Umwana w’umugore : The gendered realities of girls born of conflict-related sexual violence and their mothers in post-genocide Rwanda

This article explores the challenges, needs and capacities of girls born of conflict-related sexual violence during the 1994 Rwandan genocide against the Tutsi. Twenty-nine interviews and 11 focus groups were conducted with girls born of genocidal rape, alongside 44 interviews with mothers of children born of genocidal rape.


In a society where Umwana w’umugore – being ‘the child of a woman’ – is considered an insult for children born of rape, gendered realities profoundly shape girls’ experiences. Data reveal that girls born of genocidal rape face challenges related to identity and belonging, multiple forms of violence and economic challenges. Moreover, girls sustain the indirect consequences of gender-based injustices committed against their mothers, making stigma and social exclusion shared and intergenerational experiences, alongside mutual care and support.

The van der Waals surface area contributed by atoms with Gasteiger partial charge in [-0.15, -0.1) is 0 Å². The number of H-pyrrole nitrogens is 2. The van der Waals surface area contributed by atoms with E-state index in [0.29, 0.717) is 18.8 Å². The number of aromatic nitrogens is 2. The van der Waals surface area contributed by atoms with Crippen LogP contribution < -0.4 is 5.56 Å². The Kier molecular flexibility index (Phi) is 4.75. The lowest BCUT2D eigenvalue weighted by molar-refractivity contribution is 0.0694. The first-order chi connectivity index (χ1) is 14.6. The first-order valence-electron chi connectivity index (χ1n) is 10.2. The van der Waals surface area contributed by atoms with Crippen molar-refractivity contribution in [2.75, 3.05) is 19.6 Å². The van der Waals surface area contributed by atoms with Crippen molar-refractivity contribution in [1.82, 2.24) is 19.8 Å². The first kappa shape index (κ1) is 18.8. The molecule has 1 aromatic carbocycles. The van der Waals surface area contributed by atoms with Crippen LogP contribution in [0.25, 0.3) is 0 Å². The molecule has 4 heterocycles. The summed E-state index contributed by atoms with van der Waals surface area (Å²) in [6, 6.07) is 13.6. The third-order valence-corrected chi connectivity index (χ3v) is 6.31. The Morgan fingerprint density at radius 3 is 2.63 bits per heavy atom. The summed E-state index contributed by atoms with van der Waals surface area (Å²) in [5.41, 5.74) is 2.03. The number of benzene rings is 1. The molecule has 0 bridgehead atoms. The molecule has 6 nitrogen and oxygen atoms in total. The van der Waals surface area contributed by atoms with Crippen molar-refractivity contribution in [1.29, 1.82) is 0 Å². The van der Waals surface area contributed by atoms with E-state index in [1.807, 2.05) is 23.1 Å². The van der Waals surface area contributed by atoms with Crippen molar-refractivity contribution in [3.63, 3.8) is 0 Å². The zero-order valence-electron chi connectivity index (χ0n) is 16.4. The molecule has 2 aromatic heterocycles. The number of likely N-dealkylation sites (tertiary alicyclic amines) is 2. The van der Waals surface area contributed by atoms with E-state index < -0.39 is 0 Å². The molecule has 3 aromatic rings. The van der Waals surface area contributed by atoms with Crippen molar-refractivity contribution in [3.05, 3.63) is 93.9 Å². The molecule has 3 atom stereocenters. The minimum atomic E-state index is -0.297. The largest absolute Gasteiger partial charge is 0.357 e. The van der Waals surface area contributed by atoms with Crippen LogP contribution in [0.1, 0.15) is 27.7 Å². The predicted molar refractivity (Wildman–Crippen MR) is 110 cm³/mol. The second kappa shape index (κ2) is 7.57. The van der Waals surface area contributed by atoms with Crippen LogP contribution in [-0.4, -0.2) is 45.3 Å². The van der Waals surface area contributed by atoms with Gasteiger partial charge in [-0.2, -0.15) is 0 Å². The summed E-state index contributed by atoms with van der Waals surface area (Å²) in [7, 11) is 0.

Policy development must take into account the unique needs of girls born of rape, the precarious situation of their mothers and broader gender inequalities.

Myriam Denov and Djamila Saad | 2024
In: Journal of Health Psychology ; ISSN: 1359-1053
Adolescents, Adults, Children, Diagnosis, Epidemiology, Females, Gender Issues, Genocide (en), Personal Interview, Psychotherapy, Rwanda, Sexual Harassment, Stigma, Violence